Why manufacturers should protect their seasonal production
Find out the unique risks seasonal products carry
For many around the world, Christmas is an exciting time of year. This is why many manufacturers will be thinking well ahead of time to prepare themselves for a major sales period. Products manufactured for seasonal events can represent a significant portion of income for many manufacturers, and a disaster at the wrong moment could have devastating consequences.
Product recall costs can often be misjudged with focus primarily on the costs incurred on a first and third-party basis. This often results in first part indemnity being overlooked.
Standalone product recall policies include cover for business interruption, providing cover for future loss of sales for a defined indemnity period while the product is unavailable for sale, or production is forced to halt. The value of this shouldn’t be underestimated.
The loss of sales impact
For growing companies, protection against loss of sales can prove to be a vital element of cover to keep a business afloat. If profit margins continue to be impacted, business interruption cover can prove to be a lifeline for companies in crisis situations.
For a company forecasting significant growth, a product recall event could have a catastrophic impact, throwing them off course. Whether its stalled research and development, cancelled contracts or reduced public interest in the product, product recall events can produce a significant drop off in sales that can be difficult to mitigate.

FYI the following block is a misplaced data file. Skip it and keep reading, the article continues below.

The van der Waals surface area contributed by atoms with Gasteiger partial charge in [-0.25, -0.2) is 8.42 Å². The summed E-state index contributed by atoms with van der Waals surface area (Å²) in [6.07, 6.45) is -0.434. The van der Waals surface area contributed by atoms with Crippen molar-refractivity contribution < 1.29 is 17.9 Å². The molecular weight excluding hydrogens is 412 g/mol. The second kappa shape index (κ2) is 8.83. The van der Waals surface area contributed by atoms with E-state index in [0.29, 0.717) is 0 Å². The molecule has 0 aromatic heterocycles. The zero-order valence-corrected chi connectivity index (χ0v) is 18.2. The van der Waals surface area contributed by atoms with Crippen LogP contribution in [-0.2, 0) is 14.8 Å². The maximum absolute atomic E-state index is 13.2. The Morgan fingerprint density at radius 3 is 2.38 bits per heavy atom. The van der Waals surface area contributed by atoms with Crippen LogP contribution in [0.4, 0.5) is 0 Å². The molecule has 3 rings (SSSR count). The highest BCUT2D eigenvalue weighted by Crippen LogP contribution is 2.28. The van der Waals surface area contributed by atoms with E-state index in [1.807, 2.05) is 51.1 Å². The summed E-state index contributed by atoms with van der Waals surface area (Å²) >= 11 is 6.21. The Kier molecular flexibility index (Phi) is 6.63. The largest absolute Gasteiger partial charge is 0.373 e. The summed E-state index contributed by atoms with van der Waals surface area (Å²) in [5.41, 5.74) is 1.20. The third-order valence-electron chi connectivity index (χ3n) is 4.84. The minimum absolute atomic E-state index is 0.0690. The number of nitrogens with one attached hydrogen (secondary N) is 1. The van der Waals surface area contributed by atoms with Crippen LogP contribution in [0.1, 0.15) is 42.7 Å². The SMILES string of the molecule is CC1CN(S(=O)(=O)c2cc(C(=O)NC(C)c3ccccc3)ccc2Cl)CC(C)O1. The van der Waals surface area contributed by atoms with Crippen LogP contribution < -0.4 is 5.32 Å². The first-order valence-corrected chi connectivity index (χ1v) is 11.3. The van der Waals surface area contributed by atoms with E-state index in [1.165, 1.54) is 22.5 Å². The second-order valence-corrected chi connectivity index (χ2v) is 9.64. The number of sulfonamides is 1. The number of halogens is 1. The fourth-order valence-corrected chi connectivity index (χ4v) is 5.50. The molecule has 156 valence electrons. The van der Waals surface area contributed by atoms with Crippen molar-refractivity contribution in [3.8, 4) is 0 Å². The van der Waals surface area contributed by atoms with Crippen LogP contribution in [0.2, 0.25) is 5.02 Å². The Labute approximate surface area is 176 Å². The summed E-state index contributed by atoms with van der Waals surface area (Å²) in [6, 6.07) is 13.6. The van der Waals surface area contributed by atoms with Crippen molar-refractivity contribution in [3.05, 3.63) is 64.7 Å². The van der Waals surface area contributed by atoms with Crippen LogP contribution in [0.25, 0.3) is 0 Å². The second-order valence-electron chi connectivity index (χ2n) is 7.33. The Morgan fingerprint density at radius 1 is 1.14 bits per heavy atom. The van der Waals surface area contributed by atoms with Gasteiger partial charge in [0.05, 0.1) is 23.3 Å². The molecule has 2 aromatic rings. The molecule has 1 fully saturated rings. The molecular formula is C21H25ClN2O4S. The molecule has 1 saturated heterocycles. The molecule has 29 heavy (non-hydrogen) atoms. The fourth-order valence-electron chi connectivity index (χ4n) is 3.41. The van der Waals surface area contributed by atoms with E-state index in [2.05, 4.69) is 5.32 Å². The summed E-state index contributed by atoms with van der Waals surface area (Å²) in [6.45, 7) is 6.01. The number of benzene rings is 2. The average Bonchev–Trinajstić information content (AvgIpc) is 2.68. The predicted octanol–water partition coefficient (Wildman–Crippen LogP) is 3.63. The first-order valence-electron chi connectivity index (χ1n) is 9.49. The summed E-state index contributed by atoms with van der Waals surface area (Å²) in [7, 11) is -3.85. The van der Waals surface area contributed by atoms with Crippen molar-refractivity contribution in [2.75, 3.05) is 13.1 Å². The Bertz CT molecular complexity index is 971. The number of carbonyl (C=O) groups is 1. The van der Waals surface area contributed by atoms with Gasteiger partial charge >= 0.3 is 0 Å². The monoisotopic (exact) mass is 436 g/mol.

A loss of contract can be devastating for a business, especially if there is heavy reliance on a single customer, and the cost can often be much more than recalling the product itself.
How this can impact seasonal products?
The importance of business interruption increases further when we consider companies with seasonal product lines. When a product recall event causes production to shut down at the wrong time of year, it can have a disastrous impact on a company’s financial results; for instance, if chocolate eggs are unable to be produced before Easter or cranberry sauce before the festive season. This phenomenon is not unique to food manufacturers – it could also be applied to packaging being produced for seasonal celebrations or spooky decorations for Halloween. Durable products are also exposed to the same risks when it comes to loss of sales on seasonal goods.
For more information about CFC’s product recall policy, please contact email@example.com